Having been an executive director, I empathize deeply with the daily struggles of my clients – their hearts and minds are fully-engaged in their work and with their organization’s mission. Often, they just need a novel insight or, more simply, merely to be heard, appreciated, valued and understood. In contrast to ‘serving you an expertly-prepared fish dinner’ when I wear my consultant hat, my role as a coach is to spend some time fishing with you and to enjoy a beautiful day and a stimulating conversation while fishing. We fish together – that’s empowering teamwork!
Impacts of Coaching on Nonprofit Professionals
Executive directors who receive coaching report significantly higher impact and productivity in specific management areas, stronger leadership skills, accountability and confidence that they could create a more sustainable job for themselves. By bringing forth epiphanies that already exist within, coaching supports leaders in honoring and celebrating themselves and their achievements, bringing out their very best potential.
In, The Case for a Coach, Sheila Maher (2001) describes a number of enhanced individual and organizational benefits reported by executive directors who engaged in a coaching partnership. These include:
- Ability to lead with vision and enhanced ability to manage day-to-day activities
- Reduction of over-commitment and stress
- Ability to perform strategic thinking even when “pulled in multiple directions”
- Maximize staff effectiveness rather than micromanaging
- Manage time more effectively
- Enhanced interpersonal skills in dealing effectively with difficult people
Additionally, a study by Harder + Company Community Research found six key areas where executive coaching significantly benefited executive directors and their organizations:
• Impact on leadership and management
• Impact on the organization
• Impact on attitudes and beliefs
• Impact on personal life
• Impact on job satisfaction
• Impact on turnover and burnout.
What Kind of Skills Should a Nonprofit Sector Coach Have?
It certainly helps to have a background in the nonprofit sector. From my own experience, my expertise in the nonprofit sector adds value to my coaching clients because I can provide resources and insights and, with my client’s permission, advice on how to get them ‘unstuck’. However, for more global support and development, it isn’t imperative that a coach be well-versed in the nonprofit world. Executive directors wear so many hats, but let’s not forget that they’re actually people, too – they struggle with world-life balance and can absolutely benefit from a more general, systematic approach to coaching.
What Kind of Issues Do Executive Directors Bring to the Coaching Relationship?
In general, there are as many issues to be discussed as there are executive directors, but some of the more common concerns include the following: board relationships, running a small office with a myriad roles, finding work-life balance, dealing with difficult people, prioritizing workloads, time and stress management, fundraising, managing ‘up’ to align goals, board recruitment, facilitating communication, establishing boundaries, evaluating employees, and transitioning into other leadership positions.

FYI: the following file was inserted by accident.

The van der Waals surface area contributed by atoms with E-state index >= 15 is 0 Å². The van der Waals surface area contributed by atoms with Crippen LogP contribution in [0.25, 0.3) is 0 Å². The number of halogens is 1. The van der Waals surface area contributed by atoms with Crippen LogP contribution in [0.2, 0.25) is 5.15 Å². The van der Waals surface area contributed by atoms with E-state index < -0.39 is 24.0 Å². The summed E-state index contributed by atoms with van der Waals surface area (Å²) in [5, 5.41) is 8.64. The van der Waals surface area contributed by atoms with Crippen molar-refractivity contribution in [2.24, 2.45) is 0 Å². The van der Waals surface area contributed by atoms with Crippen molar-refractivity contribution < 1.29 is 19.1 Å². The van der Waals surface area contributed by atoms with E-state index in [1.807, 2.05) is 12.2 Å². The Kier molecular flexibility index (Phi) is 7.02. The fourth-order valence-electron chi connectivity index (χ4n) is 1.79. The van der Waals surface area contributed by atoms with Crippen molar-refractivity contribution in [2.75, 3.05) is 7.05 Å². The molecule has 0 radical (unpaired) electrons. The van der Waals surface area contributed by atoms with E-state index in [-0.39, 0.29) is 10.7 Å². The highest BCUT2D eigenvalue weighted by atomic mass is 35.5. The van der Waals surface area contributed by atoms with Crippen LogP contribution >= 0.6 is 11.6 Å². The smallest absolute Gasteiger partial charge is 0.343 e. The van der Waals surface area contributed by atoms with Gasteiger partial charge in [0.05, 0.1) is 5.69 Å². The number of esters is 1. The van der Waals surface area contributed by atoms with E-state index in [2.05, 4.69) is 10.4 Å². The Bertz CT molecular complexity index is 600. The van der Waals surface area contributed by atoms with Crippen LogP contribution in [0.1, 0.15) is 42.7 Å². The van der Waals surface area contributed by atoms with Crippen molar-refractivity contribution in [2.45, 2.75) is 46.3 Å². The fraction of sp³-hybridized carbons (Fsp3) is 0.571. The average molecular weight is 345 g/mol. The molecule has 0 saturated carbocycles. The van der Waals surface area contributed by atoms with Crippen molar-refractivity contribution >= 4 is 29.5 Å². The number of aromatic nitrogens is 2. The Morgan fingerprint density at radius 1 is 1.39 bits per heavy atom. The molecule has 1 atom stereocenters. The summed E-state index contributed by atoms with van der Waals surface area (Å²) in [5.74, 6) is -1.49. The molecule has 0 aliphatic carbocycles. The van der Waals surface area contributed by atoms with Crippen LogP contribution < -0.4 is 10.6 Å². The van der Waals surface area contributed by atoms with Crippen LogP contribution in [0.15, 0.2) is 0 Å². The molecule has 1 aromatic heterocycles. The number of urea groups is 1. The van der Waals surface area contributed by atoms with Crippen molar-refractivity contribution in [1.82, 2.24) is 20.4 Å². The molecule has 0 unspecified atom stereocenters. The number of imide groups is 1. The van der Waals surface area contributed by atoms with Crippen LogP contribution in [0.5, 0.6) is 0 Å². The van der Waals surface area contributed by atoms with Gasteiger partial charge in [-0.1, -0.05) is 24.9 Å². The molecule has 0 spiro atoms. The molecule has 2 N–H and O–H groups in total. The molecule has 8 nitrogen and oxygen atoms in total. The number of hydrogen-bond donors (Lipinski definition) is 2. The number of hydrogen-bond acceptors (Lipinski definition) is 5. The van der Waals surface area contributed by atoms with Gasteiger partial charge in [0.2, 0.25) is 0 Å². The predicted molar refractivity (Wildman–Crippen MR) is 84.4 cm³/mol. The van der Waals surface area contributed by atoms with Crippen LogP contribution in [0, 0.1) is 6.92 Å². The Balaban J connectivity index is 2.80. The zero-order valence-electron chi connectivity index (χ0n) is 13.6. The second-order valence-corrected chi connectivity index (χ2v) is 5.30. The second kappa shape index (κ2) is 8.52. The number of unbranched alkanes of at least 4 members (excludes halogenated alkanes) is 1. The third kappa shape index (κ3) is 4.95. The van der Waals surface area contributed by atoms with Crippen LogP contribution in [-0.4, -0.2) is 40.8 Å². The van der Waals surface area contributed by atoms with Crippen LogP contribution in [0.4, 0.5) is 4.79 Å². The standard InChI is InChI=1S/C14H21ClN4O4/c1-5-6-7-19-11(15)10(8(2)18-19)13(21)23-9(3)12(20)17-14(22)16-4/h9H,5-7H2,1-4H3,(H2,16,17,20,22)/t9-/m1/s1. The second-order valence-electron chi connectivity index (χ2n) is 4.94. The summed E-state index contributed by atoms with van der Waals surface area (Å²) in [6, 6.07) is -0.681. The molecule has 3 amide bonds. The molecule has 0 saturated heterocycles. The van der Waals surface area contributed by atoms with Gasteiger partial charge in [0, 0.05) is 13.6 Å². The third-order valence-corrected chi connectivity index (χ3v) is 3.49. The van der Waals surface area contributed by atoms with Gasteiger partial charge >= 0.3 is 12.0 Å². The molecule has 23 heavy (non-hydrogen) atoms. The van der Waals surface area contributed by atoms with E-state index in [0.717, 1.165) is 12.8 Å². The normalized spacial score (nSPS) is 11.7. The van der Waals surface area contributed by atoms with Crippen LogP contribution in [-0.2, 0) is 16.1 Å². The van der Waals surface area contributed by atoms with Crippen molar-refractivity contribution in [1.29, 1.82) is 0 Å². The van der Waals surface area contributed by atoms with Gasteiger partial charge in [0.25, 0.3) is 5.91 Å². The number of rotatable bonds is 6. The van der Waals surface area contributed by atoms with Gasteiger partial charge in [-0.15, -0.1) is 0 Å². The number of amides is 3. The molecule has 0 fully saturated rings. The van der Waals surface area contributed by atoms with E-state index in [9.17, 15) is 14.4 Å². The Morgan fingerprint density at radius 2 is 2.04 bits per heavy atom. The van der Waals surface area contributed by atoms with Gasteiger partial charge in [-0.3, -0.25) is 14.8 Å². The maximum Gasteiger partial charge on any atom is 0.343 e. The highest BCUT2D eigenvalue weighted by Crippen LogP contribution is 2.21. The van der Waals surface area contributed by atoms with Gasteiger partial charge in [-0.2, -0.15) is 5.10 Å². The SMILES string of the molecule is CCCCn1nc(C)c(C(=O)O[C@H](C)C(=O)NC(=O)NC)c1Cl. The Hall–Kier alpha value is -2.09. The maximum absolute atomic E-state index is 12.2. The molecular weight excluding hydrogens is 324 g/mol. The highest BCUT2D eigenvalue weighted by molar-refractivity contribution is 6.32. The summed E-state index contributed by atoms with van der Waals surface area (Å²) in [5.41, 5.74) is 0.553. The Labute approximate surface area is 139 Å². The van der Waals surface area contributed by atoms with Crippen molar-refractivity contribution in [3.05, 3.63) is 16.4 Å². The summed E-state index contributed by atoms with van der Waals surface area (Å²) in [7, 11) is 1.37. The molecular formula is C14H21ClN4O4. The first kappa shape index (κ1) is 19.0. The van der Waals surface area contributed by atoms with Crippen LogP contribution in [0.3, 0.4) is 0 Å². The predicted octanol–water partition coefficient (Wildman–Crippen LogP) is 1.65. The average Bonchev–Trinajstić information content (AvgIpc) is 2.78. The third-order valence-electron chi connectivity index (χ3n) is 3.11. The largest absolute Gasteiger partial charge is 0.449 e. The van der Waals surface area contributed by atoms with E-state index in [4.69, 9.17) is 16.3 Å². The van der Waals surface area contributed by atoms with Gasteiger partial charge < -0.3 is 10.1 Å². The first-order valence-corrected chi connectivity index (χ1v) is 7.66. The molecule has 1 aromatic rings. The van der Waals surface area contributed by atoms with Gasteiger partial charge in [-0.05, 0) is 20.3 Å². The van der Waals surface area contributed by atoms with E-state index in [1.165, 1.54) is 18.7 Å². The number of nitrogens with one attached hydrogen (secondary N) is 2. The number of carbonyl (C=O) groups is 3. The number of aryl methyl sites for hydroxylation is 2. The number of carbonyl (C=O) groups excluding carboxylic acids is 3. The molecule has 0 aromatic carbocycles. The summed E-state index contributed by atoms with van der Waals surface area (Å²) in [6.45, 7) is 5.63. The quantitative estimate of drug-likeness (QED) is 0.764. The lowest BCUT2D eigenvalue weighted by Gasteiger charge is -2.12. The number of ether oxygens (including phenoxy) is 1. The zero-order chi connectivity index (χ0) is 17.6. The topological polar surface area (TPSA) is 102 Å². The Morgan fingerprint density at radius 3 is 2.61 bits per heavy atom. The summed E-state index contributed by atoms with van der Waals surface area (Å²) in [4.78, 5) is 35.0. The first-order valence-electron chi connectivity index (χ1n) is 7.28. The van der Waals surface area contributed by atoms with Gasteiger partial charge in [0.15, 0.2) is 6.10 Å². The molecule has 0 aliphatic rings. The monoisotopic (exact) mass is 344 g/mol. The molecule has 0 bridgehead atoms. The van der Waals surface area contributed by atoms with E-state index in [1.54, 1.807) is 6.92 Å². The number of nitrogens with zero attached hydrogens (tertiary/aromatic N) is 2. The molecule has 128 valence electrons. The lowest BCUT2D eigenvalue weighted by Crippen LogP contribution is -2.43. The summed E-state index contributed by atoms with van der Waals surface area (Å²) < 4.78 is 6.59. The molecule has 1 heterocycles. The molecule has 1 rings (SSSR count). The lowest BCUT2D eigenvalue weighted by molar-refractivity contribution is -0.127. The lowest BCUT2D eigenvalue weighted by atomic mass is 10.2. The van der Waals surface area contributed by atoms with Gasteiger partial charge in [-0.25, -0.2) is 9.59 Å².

Where Can Executive Directors Go To Find a Coach?
With coaching becoming an increasingly pervasive and value-added tool in the repertoire of organizational development, there are a number of resources for executive directors who are interested in establishing a coaching partnership. The first place to check out is your local Community Foundation. Increasingly, these organizations are offering low- or no-cost leadership training and personal development programs for executive directors to sharpen their proverbial saws. For example, I currently coach two nonprofit professionals through the Community Foundation for Monterey County’s Leadership Education and Development (LEAD) Institute. My coaching services are provided to my clients on a pro-bono basis as a service through the Foundation – it’s a great program and I absolutely love my clients.
Another invaluable resource – one that is not as well-known as it should be – is The Coach Initiative. This innovative nonprofit organization helps to advance the missions of nonprofits through pro-bono coaching by matching leaders with experienced volunteer coaches. Check out this video by Diane Krause-Stetson describing the purpose and impact of the Coach Initiative. The Coach Initiative recruits volunteer coaches who want to contribute their time and expertise to support nonprofit initiatives that have a positive impact on the world, so if you’re an ICF-certified coach, consider volunteering your time and talent in service to the amazing, hard-working executive directors of the nonprofit sector.
You’ll also find that coaching partnerships are a very fundable initiative through capacity-building grants. Do a regular check-in of foundations to see if their capacity-building initiatives including coaching opportunities.
If these options aren’t a ‘best fit’ for your organization and you’re on a tight budget, give me a call. Ascend Nonprofit Consulting & Executive Coaching provides ICF-certified coaching services on a sliding scale to our nonprofit clients, based on annual budget. You might qualify for premium serves for as little as $200.00/month. You can reach me at email@example.com.
You’re Not Alone
Executive coaches can play a significant and meaningful role in the professional development of leadership in the nonprofit sector. To support the leaders who serve in the trenches and at the front lines of social change is an honor and privilege. Executive directors, you’re not alone. Your time and talents are appreciated, valued, respected, and very much needed in this world. All you need is support – you no longer have to work in isolation.
“Self-development is a higher duty than self-sacrifice.”
– Elizabeth Cady Stanton